But after crossing the traffic separation zone it gets really serious: Although the tide is now slowly turning in my favour and the wind decides to change to a more SW direction - which should be favourable and makes me hoist the foresails - it slowly picks up in force to a 5, occasionally 6 bf and the waves get higher and higher. I am now motor sailing, but soon the autopilot is overwhelmed and instead of steering the ship some of the time, I now have to man the tiller for good, making it impossible to be at the bilge pump at the same time.
So here I sit hour after hour, steering an over canvassed boat over cresting waves, outmaneuvering every other BIG one, that comes rolling in like a mountain with a crown of white foam, while a couple of bathtubs of salt water are sloshing back and forth inside the boat and I can't do the least thing about it... At about seven o'clock I start to get frightened: the wind seems to get even stronger and I definitely need to get some of the sails down, especially the big jib, which is now just too big for this wind. I still need to keep the staysail up to help the bow over the waves. Then again much later, finally past the huge offshore wind farm, using the autopilot to turn the boat and opening the main all the way as a shadow for the jib, I finally get it down and stowed away in the forepeak. Luckily without accidental gybe I manage to turn the boat around and resume playing hide and seek with the big rollers for a very long time. Until quite exhausted, I reach the shelter of the land, the waves are getting less frightening and after having put up the paraffin navigational lights as it is getting dark fast, I mange to take down the main and enter Ramsgate Harbour at 23.00, sixteen and a half hour after I set out from Blankenberge.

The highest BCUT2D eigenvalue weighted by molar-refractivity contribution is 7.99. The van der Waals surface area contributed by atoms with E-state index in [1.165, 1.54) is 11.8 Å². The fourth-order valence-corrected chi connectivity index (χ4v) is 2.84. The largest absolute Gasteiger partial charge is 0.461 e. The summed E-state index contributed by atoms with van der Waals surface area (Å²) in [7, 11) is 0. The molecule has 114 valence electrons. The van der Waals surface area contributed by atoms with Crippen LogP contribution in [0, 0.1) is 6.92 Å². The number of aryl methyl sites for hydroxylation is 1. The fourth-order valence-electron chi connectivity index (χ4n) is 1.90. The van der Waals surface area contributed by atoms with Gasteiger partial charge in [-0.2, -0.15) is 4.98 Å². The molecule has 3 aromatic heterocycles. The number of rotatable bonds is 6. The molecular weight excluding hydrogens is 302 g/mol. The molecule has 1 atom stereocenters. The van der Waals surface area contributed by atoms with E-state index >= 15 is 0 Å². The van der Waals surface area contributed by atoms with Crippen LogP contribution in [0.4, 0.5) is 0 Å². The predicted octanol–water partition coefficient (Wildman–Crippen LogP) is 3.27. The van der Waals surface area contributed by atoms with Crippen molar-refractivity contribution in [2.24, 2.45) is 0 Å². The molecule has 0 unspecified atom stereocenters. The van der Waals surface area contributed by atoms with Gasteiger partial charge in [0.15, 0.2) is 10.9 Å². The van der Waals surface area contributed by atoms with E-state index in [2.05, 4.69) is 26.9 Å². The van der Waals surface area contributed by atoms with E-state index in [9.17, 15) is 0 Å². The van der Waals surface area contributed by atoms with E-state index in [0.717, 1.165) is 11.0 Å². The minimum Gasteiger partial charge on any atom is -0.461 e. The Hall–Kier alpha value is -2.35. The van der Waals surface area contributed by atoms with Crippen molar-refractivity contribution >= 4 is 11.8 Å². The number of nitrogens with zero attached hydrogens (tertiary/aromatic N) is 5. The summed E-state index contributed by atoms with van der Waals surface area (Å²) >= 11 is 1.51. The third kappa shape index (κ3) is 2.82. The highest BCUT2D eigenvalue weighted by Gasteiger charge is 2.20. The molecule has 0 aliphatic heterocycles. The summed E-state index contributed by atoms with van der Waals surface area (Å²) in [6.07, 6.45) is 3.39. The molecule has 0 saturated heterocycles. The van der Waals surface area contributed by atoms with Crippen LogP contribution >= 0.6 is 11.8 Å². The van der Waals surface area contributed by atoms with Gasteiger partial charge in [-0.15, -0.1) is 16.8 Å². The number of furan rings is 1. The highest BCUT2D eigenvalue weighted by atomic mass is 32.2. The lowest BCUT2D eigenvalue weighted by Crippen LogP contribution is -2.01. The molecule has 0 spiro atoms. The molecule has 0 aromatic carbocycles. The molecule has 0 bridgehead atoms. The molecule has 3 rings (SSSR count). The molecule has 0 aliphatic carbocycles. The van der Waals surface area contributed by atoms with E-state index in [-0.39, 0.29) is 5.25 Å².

When tied up to the marina pontoon in the Royal Harbour, the wind is still howling in the rigging, but Betty is safe now and I can start taking stock of the damage. Well, luckily it is not as bad as I first thought. After wiping the floors and moving lots of stuff around, I even manage to find a dry bunk for tonight and apart from the mattresses drenched in sea water and most of my clothing soaking wet, there is no damage. So I settle down to have something quick to eat, thinking all the time: Thank God, I made it and the sleeping bag stayed dry!